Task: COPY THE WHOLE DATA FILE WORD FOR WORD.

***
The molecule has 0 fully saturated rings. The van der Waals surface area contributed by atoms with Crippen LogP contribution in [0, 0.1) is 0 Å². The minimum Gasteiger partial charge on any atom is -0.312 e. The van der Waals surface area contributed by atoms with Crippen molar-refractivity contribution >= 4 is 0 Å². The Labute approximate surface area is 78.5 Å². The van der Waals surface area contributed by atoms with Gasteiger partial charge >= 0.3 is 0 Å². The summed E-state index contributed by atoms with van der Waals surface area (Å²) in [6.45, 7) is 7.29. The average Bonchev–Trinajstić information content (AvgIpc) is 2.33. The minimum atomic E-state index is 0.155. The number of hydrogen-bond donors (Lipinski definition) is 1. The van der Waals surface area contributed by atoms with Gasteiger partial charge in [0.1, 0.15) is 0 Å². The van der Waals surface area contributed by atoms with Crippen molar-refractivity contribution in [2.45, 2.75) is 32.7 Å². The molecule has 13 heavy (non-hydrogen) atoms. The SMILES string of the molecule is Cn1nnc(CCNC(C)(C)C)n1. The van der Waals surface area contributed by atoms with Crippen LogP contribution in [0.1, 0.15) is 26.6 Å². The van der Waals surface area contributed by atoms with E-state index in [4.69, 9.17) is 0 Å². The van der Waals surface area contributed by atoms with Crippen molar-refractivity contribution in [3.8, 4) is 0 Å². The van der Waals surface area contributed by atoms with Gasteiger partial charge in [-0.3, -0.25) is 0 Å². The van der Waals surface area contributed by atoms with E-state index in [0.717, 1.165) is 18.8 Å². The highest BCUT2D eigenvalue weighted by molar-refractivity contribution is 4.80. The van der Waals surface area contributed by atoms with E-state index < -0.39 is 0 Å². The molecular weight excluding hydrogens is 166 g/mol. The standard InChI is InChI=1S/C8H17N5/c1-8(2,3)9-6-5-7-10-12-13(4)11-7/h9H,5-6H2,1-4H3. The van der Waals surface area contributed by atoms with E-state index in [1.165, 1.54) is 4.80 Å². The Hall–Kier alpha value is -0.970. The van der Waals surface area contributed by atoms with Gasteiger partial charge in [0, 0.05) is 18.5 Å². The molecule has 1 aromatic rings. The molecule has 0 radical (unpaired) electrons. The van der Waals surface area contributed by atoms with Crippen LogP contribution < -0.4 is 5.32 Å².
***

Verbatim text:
The molecule has 0 fully saturated rings. The van der Waals surface area contributed by atoms with Crippen LogP contribution in [0, 0.1) is 0 Å². The minimum Gasteiger partial charge on any atom is -0.312 e. The van der Waals surface area contributed by atoms with Crippen molar-refractivity contribution >= 4 is 0 Å². The Labute approximate surface area is 78.5 Å². The van der Waals surface area contributed by atoms with Gasteiger partial charge >= 0.3 is 0 Å². The summed E-state index contributed by atoms with van der Waals surface area (Å²) in [6.45, 7) is 7.29. The average Bonchev–Trinajstić information content (AvgIpc) is 2.33. The minimum atomic E-state index is 0.155. The number of hydrogen-bond donors (Lipinski definition) is 1. The van der Waals surface area contributed by atoms with Gasteiger partial charge in [0.1, 0.15) is 0 Å². The van der Waals surface area contributed by atoms with Crippen molar-refractivity contribution in [2.45, 2.75) is 32.7 Å². The molecule has 13 heavy (non-hydrogen) atoms. The SMILES string of the molecule is Cn1nnc(CCNC(C)(C)C)n1. The van der Waals surface area contributed by atoms with Crippen LogP contribution in [0.1, 0.15) is 26.6 Å². The van der Waals surface area contributed by atoms with E-state index in [4.69, 9.17) is 0 Å². The van der Waals surface area contributed by atoms with Crippen molar-refractivity contribution in [3.8, 4) is 0 Å². The van der Waals surface area contributed by atoms with Gasteiger partial charge in [-0.3, -0.25) is 0 Å². The van der Waals surface area contributed by atoms with E-state index in [0.717, 1.165) is 18.8 Å². The highest BCUT2D eigenvalue weighted by molar-refractivity contribution is 4.80. The van der Waals surface area contributed by atoms with E-state index < -0.39 is 0 Å². The molecular weight excluding hydrogens is 166 g/mol. The standard InChI is InChI=1S/C8H17N5/c1-8(2,3)9-6-5-7-10-12-13(4)11-7/h9H,5-6H2,1-4H3. The van der Waals surface area contributed by atoms with E-state index in [1.165, 1.54) is 4.80 Å². The Hall–Kier alpha value is -0.970. The van der Waals surface area contributed by atoms with Gasteiger partial charge in [0, 0.05) is 18.5 Å². The molecule has 1 aromatic rings. The molecule has 0 radical (unpaired) electrons. The van der Waals surface area contributed by atoms with Crippen LogP contribution < -0.4 is 5.32 Å².